In many parts of the country, the red-hot housing market is cooling off. So, if you're looking to sell your house, some experts believe "staging" is more important than ever. The idea behind staging is to spruce up your house to make it look less like home, and more like what a prospective buyer wants to see.
"Staging is not decorating," said Barb Schwartz, founder of Associated Staging Professionals and author of "Home Staging: The Winning Way to Sell Your House for More Money." "Decorating is personalizing. Staging is de-personalizing."
In the hope of getting the most money for their modest two-story, three-bedroom home in Watertown, a middle-class Boston suburb, Melissa and Will Skinner have decided to hire Thomas Holmes-LaFever and Kate Stenson-Lunt, who own a staging business in the Boston area called "Nuances." The Skinners have owned their home for just over three years and have put it on the market for $474,000.
The Nuances team has big plans for the Skinner home. They want to take away the area rug in the living room in order to showcase the hardwood floors. They plan to remove the personal photos from the fireplace and add some topiaries. The home office is crammed with books and clutter, and the bed needs to be made hotel-style.
"Would I have cleaned up the house before a potential buyer came in? Yes," said Melissa Skinner. "But would I have paid the same attention to detail and overall sort of 'wow factor?' No."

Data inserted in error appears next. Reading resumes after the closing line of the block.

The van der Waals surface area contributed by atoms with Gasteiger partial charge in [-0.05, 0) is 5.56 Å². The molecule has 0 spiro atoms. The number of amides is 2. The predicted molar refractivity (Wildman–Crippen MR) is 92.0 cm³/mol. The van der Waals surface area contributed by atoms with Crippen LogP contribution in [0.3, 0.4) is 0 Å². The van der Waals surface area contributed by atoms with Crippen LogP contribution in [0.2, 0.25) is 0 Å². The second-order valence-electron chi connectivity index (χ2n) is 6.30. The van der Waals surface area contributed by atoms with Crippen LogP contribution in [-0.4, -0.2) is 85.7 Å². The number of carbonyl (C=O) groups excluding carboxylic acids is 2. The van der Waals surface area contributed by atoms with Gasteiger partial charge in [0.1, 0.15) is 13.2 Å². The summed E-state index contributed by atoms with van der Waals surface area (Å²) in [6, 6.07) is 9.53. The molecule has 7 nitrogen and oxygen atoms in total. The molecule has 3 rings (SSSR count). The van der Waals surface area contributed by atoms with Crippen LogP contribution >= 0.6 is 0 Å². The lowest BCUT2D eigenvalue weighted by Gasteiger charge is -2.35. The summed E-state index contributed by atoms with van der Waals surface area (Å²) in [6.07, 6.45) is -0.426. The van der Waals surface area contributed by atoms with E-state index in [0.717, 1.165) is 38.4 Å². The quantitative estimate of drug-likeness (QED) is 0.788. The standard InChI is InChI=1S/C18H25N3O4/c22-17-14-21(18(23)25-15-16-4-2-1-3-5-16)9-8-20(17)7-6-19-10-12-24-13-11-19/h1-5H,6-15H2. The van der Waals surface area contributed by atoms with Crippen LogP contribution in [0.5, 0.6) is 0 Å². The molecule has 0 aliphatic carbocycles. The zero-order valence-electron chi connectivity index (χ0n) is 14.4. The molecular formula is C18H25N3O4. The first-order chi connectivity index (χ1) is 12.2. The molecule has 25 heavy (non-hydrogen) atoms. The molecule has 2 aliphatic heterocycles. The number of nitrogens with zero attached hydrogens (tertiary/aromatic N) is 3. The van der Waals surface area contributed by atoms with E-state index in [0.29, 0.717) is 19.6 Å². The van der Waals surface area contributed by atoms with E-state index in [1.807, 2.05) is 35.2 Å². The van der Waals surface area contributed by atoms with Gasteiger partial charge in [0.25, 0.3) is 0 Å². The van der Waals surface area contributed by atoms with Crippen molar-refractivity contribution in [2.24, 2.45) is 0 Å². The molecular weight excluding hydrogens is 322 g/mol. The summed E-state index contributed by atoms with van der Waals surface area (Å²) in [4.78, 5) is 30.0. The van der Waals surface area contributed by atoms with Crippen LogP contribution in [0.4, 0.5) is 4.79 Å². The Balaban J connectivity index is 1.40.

The staging is considered so valuable that the Skinners' realtor pays the $250 evaluation fee for every home they sell. The owners then decide if they want to pay the full fee, which typically runs between $500 and $3,000. But, the investment can be worth it, said Anita Shishmanian, a real estate agent for Century 21.
"They seem to get a bit of a payback on it," Shishmanian said. "For probably every $100 they spend, they make, appreciate $1,000."
The Skinners decide to go for the full treatment, so they check into a hotel for the night to let Nuances do their thing.
The following day, the Skinners are very pleased with the results. The guest bedroom no longer looks like a playroom. And with the treadmill gone and fewer books jamming the shelves, the office actually looks like an office. Meanwhile, the master bedroom looks like it belongs in a luxury hotel.
"It makes such an incredible difference," Melissa Skinner said. "I mean, I honestly didn't expect it to be this much of a difference. It's shocking."
The home now has the "wow factor," and that, Holmes-LaFever says, is the key to staging.
"When you buy a home it is emotional. It's not 'we don't want the … oh, I guess we could live here.' We want them to open the door and go," he said, sucking in his breath to demonstrate the excitement, "'I've got to live here. This is mine.' "
After all, you only have seconds to grab the buyer, Holmes-LaFever said.
"You have to grab them when they open the door," he said.
ABC News' Ron Claiborne originally reported this story for "Good Morning America."